As technology advances, so do processes in every profession and aspect of life. Over the years, the practices and procedures of policing have certainly changed. More specifically, the practices of police interviews have adapted to modern technology over the years. We interviewed Lt. Joseph Pangaro, a retired 27-year veteran police officer and currently certified police trainer, to see how police interviewing has changed over the years and his experience with AVfusion, an interview & interrogation recording platform.
Question: What are previous technologies that were used in the interview and interrogation room before the development of interview room recording?
Lt. Pangaro: Officers took handwritten notes. Over time, we moved to technology and used simple VCR recorders, then camcorders, and finally some digital products came out that made the interviewing process better. Unfortunately, many of these units did not properly sync the voice and picture, which created avenues for attorneys to question the recording’s validity. Now, with advanced technology like AVfusion that utilizes frame-by-frame synchronized audio and video, paired with integrated note taking and a fully searchable database of cases and suspect names, interview room videos are more efficient than ever for officers and attorneys to view when gathering evidence. Best of all, during lengthy interviews, an investigator or attorney can simply bookmark an important statement to go back to later, which is perfect for referring to evidence in investigations.
Question: How has interview room recording helped police departments?
Lt. Pangaro: Since most states now require the police to audio and video record interviews with suspects, interview room equipment makes this process much simpler. Instead of having to set up a recorder or camera, the officer can simply turn on the equipment to begin recording. Multiple interview rooms can be viewed by prosecutors, detectives, supervisors, and anyone else who has the credentials to view, using any PC with the AVfusion software. AVfusion also integrates with body-worn cameras, which is perfect for protecting solid evidence that may be obtained outside of the interview room. All video evidence is also watermarked, making it presentable for trial in the courtroom.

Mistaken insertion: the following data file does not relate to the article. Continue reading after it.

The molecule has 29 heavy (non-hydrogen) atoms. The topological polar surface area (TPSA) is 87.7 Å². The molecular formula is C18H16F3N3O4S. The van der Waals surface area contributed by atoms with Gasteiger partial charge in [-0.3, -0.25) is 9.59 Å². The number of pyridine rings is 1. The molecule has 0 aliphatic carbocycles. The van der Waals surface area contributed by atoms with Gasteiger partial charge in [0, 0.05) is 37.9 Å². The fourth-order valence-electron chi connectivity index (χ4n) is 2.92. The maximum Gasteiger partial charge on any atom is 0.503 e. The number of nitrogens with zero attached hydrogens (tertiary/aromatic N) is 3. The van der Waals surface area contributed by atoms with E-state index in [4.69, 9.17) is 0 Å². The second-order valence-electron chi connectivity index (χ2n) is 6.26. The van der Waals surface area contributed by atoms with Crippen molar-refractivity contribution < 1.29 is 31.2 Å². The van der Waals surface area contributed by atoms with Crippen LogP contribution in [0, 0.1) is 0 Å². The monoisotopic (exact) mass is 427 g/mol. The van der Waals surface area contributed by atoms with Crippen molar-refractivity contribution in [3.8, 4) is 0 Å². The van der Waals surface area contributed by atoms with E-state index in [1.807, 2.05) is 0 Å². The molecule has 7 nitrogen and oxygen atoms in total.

Question: How have interview room recordings been used by police?
Lt Pangaro: Law enforcement recordings of interviews with suspects are used to document the interview and show clearly who was in the room, what was said, and what was done during the interview. The recording has removed many defense accusations of improper treatment of suspects by the police and protects officers from allegations of coerced confessions. A good recording can also show how the suspect behaves and speaks in the real world, not as they are instructed for court. The recordings are also used in the prosecution of suspects in court.
Question: Have you seen a difference in the interview process with interview room recording versus when interview recording wasn’t implemented?
Lt. Pangaro: Yes. Knowing the value of a good recording of an interview, the investigator can ask questions and conduct demonstrations with a suspect to fully reveal the suspect’s motives or actions. Knowing that defense accusations of improper treatment, coercion, and threats against a suspect can easily be overcome by simply watching the recording provides the investigator with confidence in their interview.
Question: Have methods of police interviews changed over the years?
Lt. Pangaro: A police interview is really a conversation between two people. Over the years, the techniques have changed based on a greater understanding of human nature and motivations, as well as body language. More officers are using demonstrations during an interview to show the police behavior, as well as the suspect’s behavior and cooperation during an interview. A good recording with perfectly synced audio and video during an interview can provide amazing insight into a suspect’s thought process, behaviors, and actions.